Open the Catechism
On a piece of paper, write the phrase "confession is good for the soul". Write down what you think this means. Explore how confession reconnects broken relationships. The exile was a time when the sins of Israel separated them from God and from each other. Of the 12 tribes, only one, the tribe Judah (whom we call "the Jews" today), returned from captivity to rebuild their city, their temple and—most importantly—their relationship with God and one another.
Lutheran Study Bible page 753: Check out Nehemiah's prayer in Nehemiah 1:4–11. Then read and think about the Faith Reflection Question about confession.
Student Book page 306: Read together "What is Confession?" Because we sin daily, every day we experience mini-exiles in which we find ourselves separated from those we love. But because of God's forgiveness in Christ, we can also enjoy many happy returns from our daily exiles. Talk about the importance of and difference between public and private confession.
Q#5: What other sorts of exile do we face today?
Q#6: In what ways has God provided inxile for you? Based on the cartoon, create a definition of “inxile” that reflects what you’ve learned today.
Q#7: Read Zechariah 1:1-6. What do you think God meant by the words in verse 3, “Return to me . . . and I will return to you”? How does Zechariah 8:14-23 describe ways we can “return” to God today?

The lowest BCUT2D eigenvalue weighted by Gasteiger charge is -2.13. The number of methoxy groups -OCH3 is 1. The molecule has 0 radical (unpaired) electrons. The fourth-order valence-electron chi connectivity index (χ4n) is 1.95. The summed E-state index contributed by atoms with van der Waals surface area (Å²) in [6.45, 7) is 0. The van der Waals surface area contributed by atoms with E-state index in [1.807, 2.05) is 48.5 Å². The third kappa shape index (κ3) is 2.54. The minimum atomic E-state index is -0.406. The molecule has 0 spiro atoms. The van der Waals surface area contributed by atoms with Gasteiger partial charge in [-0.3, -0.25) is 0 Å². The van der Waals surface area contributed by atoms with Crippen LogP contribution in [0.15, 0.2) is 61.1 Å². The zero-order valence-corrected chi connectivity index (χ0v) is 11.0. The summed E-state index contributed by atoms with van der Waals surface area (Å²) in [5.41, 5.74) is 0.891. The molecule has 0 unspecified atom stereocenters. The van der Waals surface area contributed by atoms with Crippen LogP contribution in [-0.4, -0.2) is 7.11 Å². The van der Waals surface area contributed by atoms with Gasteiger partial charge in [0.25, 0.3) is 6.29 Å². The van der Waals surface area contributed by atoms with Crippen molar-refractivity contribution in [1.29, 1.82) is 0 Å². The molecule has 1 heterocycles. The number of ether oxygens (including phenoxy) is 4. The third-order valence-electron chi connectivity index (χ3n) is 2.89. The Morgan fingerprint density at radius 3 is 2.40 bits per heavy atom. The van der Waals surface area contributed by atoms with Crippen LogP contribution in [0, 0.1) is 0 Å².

Identify someone you know who is in some kind of exile. Write the person’s name on a sticky note and place it in your Bible. Like the prophets of old, your challenge is to be the voice of God’s hope. How can you bring hope to others? Pick two ways to bring hope to the person on your sticky note this week.
1. In the Babylonian exile, God's people were taken from their land and held captive in the city of . . .
2. The ancient city of Babylon is currently found in modern-day . . .
3. When someone is in exile, he or she is . . .
a. held captive against his or her will.
b. usually unhappy.
c. fearful of what will happen to him or her.
d. all of the above.
4. The time in exile for God's people was more than . . .
a. 100 years.
b. 500 years.
c. 50 years.
d. 150 days.
5. Ezekiel's images of God included . . .
a. a God filled with anger.
b. a God of judgment.
c. a God of faithfulness.
d. all of the above.
6. An important thing to remember about the exile is . . .
a. God was always with God's people.
b. God stopped loving God's people because they were mean.
c. God makes bad things happen to us so we will love God more.
d. Babylon isn't such a bad place to live.
7. A prophet is someone who . . .
a. works for the Internal Revenue Service.
b. ignores God and does what he or she wants.
c. proclaims a message from God.
d. none of the above.
8. The prophet Zechariah called the people to . . .
a. learn a new dance move.
c. return to God.
d. both b and c.